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What are Build America Bonds or direct-pay municipal bonds?

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Editor's Note:

This post was updated on September 17, 2021, to reflect the latest developments in Congress.

Nasiha Salwati

Research Assistant - The Hutchins Center on Fiscal and Monetary Policy

Interest on many municipal bonds issued by local and state governments and some non-profits is exempt from federal income taxes. As a result, investors, mainly high-income individuals, are willing to lend money to issuers at a lower interest rate than they would demand if the bonds were taxable. Build America Bonds (known as BABs or direct-pay bonds) were created by the American Recovery and Reinvestment Act of 2009 as an alternative way for the federal government to subsidize local and state government borrowing. Instead of making the interest on those bonds exempt from federal income taxes, the federal government provided a subsidy directly.

The BABs program ended in 2010, but the concept has been part of the 2021 debate over financing increased federal infrastructure spending. Here is a primer on these bonds.

How did BABs work?

Because the interest investors earn on municipal bonds is generally exempt from federal income taxes, an investor in the top income tax bracket can earn the same after-tax return on a lower-yielding municipal bond as on a higher-yielding taxable bond. For example, for an investor in the top tax bracket, the after-tax return on a 1.3% tax-exempt bond is the same as on a 2.15% taxable bond.

With BABs, the interest was taxable to investors, but the federal government gave state and local governments the choice of a direct subsidy to cover 35% of the interest costs (Direct Payment bonds) or to offer bondholders a federal tax credit worth 35% of the interest earned (Tax Credit bonds). Direct Payment bonds accounted for over 88% of BABs issued across 2009 and 2010.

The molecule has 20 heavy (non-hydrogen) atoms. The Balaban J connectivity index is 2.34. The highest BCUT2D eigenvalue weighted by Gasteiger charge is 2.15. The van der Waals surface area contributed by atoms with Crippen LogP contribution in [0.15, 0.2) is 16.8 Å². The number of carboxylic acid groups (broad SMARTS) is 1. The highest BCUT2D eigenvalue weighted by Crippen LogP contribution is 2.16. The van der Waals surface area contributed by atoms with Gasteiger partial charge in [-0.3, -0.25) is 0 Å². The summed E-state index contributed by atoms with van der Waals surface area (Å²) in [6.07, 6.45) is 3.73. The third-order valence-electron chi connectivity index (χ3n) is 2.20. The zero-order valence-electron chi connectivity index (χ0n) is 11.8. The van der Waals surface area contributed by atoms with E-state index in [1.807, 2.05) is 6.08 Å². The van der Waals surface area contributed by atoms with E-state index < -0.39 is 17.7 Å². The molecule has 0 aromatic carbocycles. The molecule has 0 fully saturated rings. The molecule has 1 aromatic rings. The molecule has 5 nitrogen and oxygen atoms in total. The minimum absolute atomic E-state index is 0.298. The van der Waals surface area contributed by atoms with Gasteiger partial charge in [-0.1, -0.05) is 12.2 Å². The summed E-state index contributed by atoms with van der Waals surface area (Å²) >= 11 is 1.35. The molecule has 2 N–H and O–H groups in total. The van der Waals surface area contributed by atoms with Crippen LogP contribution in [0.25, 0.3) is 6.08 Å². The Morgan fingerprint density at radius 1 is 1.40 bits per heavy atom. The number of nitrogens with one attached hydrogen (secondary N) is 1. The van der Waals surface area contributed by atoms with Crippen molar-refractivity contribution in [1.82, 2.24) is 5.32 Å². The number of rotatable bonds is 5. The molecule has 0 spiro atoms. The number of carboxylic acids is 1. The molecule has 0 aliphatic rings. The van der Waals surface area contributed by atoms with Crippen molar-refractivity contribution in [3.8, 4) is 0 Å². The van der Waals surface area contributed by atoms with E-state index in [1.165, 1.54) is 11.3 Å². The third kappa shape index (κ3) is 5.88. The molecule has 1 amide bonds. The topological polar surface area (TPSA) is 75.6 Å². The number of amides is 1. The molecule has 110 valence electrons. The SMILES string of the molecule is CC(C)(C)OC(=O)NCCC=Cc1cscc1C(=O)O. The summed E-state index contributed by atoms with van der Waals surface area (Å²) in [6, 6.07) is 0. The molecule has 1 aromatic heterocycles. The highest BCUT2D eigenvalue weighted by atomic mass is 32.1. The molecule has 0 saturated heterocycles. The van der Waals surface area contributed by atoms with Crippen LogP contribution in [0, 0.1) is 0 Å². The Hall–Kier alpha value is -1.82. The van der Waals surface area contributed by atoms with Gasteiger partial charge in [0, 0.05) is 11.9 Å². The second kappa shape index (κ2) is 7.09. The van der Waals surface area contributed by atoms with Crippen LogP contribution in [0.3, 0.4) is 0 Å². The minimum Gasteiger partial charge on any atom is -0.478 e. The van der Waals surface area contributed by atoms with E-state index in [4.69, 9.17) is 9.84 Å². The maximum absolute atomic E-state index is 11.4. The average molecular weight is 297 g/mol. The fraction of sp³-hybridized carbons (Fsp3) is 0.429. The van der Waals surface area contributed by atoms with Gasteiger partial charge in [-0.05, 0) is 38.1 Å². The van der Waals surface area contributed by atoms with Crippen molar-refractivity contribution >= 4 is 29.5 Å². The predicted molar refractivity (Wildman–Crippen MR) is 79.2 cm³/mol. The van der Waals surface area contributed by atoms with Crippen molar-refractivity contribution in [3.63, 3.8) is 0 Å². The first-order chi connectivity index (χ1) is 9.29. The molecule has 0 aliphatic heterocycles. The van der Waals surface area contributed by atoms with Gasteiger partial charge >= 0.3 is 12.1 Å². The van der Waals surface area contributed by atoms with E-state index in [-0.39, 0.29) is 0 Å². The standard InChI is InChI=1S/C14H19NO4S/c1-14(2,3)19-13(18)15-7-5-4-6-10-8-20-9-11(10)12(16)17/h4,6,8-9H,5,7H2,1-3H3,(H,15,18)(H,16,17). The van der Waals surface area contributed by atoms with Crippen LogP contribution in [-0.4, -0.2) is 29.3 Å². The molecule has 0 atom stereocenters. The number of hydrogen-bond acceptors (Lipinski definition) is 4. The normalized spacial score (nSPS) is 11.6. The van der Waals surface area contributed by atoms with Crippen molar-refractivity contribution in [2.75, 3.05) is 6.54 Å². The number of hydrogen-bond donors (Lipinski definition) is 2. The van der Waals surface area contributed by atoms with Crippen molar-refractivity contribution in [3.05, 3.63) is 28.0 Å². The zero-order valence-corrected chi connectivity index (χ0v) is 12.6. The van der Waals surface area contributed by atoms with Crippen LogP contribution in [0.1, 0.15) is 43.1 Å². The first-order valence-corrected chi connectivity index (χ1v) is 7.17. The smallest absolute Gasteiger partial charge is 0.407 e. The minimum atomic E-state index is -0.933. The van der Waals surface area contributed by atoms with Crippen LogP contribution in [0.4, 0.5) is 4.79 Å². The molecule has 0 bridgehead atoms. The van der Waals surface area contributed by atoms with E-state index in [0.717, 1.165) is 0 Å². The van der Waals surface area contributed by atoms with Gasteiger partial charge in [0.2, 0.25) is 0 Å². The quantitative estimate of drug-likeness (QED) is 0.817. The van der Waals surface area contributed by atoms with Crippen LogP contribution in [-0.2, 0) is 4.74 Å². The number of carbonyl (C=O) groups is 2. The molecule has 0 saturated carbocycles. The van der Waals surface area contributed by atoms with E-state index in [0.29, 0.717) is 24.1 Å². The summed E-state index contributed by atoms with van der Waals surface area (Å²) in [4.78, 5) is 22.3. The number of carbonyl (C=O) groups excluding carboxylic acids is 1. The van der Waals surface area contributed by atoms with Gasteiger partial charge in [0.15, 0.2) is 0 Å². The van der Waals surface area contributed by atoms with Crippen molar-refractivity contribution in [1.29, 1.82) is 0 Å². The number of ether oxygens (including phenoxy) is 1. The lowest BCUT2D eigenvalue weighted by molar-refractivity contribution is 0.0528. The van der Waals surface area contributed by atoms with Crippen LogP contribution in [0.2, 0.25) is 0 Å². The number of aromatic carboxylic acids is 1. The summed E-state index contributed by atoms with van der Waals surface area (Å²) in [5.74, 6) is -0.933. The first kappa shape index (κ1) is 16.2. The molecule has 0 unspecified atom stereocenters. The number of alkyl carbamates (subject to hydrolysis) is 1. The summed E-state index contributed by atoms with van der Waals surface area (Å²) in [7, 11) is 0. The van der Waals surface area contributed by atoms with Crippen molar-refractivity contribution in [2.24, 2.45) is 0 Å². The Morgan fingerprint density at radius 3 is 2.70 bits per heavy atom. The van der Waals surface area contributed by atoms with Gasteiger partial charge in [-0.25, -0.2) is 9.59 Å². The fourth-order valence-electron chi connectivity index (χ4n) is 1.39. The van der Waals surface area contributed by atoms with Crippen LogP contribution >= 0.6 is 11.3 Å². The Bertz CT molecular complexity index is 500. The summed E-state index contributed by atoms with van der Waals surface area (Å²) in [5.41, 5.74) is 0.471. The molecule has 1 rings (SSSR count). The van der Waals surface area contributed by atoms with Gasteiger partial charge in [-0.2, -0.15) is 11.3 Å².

Between April 2009 and December 2010, over $181 billion in BABs were issued, accounting for 21.6% of the total debt issued in municipal bonds over the period. About 30% of the money state and local governments raised in BABs went to educational facilities, 14% went to water projects, 14% to roads and bridges, and 9% to transit.

What could state and local governments use BABs for?

State and local governments could issue Tax Credit BABs to pay off past debts or to fund the construction of new infrastructure (known as “capital projects”).

The more widely used Direct Payment bonds, in contrast, could only be used for new construction. State and local governments could use the proceeds to finance capital projects in public housing, public education, transportation facilities, water and sewer services, public utilities, etc.

What are the advantages of BABs over traditional tax-exempt municipal bonds?

Tax-exempt bonds generally appeal only to investors in high income-tax brackets. The BAB program broadened the municipal bond market to a wider range of buyers, including those who don’t pay federal income taxes at the top marginal rate, pension funds, endowments, and foreigners. This was particularly important in the immediate aftermath of the Global Financial Crisis, when many state and local governments had difficulty borrowing in the traditional municipal bond market, leading some of them to put infrastructure and other capital projects on hold. With more potential buyers of municipal debt, the interest rate that issuers had to pay was lower.